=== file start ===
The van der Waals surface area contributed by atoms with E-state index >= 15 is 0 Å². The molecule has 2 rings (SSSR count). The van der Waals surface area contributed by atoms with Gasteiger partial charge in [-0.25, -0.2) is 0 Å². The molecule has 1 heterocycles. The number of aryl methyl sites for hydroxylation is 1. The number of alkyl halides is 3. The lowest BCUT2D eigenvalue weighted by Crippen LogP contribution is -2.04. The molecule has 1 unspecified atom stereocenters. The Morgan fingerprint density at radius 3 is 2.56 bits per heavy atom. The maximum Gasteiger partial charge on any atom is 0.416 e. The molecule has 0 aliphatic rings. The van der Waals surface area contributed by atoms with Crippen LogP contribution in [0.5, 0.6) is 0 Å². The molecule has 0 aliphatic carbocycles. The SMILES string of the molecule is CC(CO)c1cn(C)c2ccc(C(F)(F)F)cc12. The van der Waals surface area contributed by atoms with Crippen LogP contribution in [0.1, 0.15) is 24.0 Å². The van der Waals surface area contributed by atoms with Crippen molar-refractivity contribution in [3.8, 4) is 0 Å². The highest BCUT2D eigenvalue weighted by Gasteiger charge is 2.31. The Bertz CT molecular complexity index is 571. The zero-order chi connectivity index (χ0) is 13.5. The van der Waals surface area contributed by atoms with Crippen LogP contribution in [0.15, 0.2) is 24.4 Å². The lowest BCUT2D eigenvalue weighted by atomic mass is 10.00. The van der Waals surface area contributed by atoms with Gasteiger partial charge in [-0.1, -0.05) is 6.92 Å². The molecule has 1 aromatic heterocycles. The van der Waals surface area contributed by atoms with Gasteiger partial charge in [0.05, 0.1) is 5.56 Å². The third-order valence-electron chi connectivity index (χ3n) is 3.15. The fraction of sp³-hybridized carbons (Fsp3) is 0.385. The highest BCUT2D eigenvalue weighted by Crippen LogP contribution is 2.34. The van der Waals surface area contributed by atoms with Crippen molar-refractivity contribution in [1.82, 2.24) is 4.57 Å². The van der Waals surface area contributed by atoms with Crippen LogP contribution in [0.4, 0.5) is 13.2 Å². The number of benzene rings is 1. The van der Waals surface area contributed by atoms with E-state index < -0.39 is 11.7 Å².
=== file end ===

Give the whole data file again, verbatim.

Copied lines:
The van der Waals surface area contributed by atoms with E-state index >= 15 is 0 Å². The molecule has 2 rings (SSSR count). The van der Waals surface area contributed by atoms with Gasteiger partial charge in [-0.25, -0.2) is 0 Å². The molecule has 1 heterocycles. The number of aryl methyl sites for hydroxylation is 1. The number of alkyl halides is 3. The lowest BCUT2D eigenvalue weighted by Crippen LogP contribution is -2.04. The molecule has 1 unspecified atom stereocenters. The Morgan fingerprint density at radius 3 is 2.56 bits per heavy atom. The maximum Gasteiger partial charge on any atom is 0.416 e. The molecule has 0 aliphatic rings. The van der Waals surface area contributed by atoms with Crippen LogP contribution in [0.5, 0.6) is 0 Å². The molecule has 0 aliphatic carbocycles. The SMILES string of the molecule is CC(CO)c1cn(C)c2ccc(C(F)(F)F)cc12. The van der Waals surface area contributed by atoms with Crippen LogP contribution in [0.1, 0.15) is 24.0 Å². The van der Waals surface area contributed by atoms with Crippen molar-refractivity contribution in [3.8, 4) is 0 Å². The highest BCUT2D eigenvalue weighted by Gasteiger charge is 2.31. The Bertz CT molecular complexity index is 571. The zero-order chi connectivity index (χ0) is 13.5. The van der Waals surface area contributed by atoms with Crippen LogP contribution in [0.15, 0.2) is 24.4 Å². The lowest BCUT2D eigenvalue weighted by atomic mass is 10.00. The van der Waals surface area contributed by atoms with Gasteiger partial charge in [-0.1, -0.05) is 6.92 Å². The molecule has 1 aromatic heterocycles. The van der Waals surface area contributed by atoms with Gasteiger partial charge in [0.05, 0.1) is 5.56 Å². The third-order valence-electron chi connectivity index (χ3n) is 3.15. The fraction of sp³-hybridized carbons (Fsp3) is 0.385. The highest BCUT2D eigenvalue weighted by Crippen LogP contribution is 2.34. The van der Waals surface area contributed by atoms with Crippen molar-refractivity contribution in [1.82, 2.24) is 4.57 Å². The van der Waals surface area contributed by atoms with Crippen LogP contribution in [0.4, 0.5) is 13.2 Å². The number of benzene rings is 1. The van der Waals surface area contributed by atoms with E-state index < -0.39 is 11.7 Å².